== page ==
MILWAUKEE -- Wisconsin Supreme Court Justice Rebecca Bradley says people feel sorry for her despite the anti-gay comments she has made. On Wednesday, March 9th, Bradley was hit with a new controversy that her opponent seized on during a debate.
The liberal group One Wisconsin Now revealed that Bradley once said it was "legitimate" to say women play a role in date rape. The group had previously uncovered that Bradley also called gay people "queers" and "degenerates" and compared abortion to the Holocaust in college opinion pieces written in 1992.
Questions about her past comments followed Bradley to a forum hosted by the Milwaukee Bar Association on Wednesday, and afterwards, she blamed the media for the controversy.
"I`m somebody who has put myself out there to serve the people of Wisconsin, and I deserve a little more respect than I`m receiving right now," Bradley said to reporters after the debate.
Bradley said she has received support from across the state this week.
"I think there are people who kinda feel sorry for me right now," Bradley said.
On Monday, March 7th, Tuesday, March 8th and Wednesday, March 9th, the liberal group "One Wisconsin Now" released opinion pieces that Bradley wrote for the Marquette University Tribune in 1992.
In the latest piece to be released, Bradley refers to an author and said she "legitimately suggested that women play a role in date rape."
"Any suggestion that I ever said that a woman is to blame for a rape is offensive for me as a woman," Bradley said.
When asked whether there is anything else that is going to be released that Bradley would like to speak out ahead of, Bradley said:
"I will wait to see what anyone else wants to throw out in this race. I think it`s becoming pretty overkill," Bradley said.
Bradley's opponent, JoAnne Kloppenburg, was critical.
"These were deliberate articulations of her beliefs. They were not casual, off the cuff comments. They are just a pattern of her career," Kloppenburg said.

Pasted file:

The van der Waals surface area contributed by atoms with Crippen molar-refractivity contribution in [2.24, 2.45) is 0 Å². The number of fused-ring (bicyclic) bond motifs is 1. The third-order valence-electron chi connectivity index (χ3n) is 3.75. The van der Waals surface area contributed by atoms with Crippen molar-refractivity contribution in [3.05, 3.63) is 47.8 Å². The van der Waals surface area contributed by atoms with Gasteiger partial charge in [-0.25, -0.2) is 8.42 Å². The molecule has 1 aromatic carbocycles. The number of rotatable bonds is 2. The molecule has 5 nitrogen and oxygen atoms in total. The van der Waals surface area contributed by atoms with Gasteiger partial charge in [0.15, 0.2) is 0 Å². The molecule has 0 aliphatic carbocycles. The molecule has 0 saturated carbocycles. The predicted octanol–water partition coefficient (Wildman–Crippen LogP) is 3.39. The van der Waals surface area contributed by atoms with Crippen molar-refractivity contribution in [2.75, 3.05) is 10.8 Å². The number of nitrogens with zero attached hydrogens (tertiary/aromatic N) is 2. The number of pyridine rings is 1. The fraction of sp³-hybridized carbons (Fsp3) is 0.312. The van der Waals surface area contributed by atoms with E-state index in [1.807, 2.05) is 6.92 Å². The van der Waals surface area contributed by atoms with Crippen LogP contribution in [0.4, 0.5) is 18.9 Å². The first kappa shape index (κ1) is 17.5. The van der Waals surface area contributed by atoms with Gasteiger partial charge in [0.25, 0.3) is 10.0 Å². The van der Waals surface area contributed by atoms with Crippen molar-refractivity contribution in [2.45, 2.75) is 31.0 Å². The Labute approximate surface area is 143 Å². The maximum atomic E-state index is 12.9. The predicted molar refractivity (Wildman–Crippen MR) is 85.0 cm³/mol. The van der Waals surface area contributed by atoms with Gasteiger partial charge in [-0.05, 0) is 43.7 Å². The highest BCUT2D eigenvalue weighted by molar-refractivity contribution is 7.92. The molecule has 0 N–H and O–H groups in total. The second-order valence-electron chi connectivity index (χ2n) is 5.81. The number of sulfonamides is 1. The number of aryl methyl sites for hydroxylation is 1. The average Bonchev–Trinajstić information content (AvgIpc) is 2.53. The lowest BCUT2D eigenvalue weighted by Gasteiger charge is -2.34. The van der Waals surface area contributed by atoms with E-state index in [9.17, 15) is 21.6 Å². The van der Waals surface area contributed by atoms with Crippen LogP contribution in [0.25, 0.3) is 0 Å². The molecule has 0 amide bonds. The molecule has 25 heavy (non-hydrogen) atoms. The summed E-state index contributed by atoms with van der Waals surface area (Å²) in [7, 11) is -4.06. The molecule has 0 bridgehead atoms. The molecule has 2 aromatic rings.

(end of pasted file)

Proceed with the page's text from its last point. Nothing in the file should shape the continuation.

Bradley said she doesn't know if her past writings will have an impact on the election.
"I have apologized, and it`s time to move on from the things I said and did when I was a kid 24 years ago," Bradley said.
Bradley said she would officiate same-sex weddings.
FOX6 News has searched the Yale Daily News archives for any opinion pieces that Kloppenburg may have written in college and we did not find any.
As for the debate between the Supreme Court candidates, Bradley explained why she left oral arguments for a political event, and Kloppenburg responded to a charge that she's soft on crime.
Bradley said her fellow justices routinely arrive late to oral arguments and leave early. In February, she left early to give a speech at an event hosted by the Wisconsin Manufacturers and Commerce, the state's top business group.
"I made sure before I left a few minutes early that all my questions were answered, and I later watched the rest of the oral argument on videotape, so I missed absolutely nothing," Bradley said.
Kloppenburg called it a dereliction of duty.
"There`s nothing routine about leaving oral argument in this case 23 minutes early," Kloppenburg said, to which Bradley replied, "not true."
Kloppenburg blasted Bradley for being appointed to the bench by Gov. Scott Walker -- but Bradley had a comeback.
"What Judge Kloppenburg has not told you is that she has three times applied for judicial appointments," Bradley said, referencing Kloppenburg's applications to former Gov. Jim Doyle and President Barack Obama.
The two also squared off over negative ads from outside groups.
A conservative third-party group that's airing an attack ad against Kloppenburg altered that ad on Wednesday , one day after it launched. The group, Wisconsin Alliance for Reform, removed a graphic that said "Conviction Overturned."
The ad criticizes Kloppenburg for siding with a convicted sex offender and allowing a new hearing in his case. Kloppenburg said the ad is "deceitful" and the offender is still in prison.
A spokesman for Wisconsin Alliance for Reform said the ad is factual.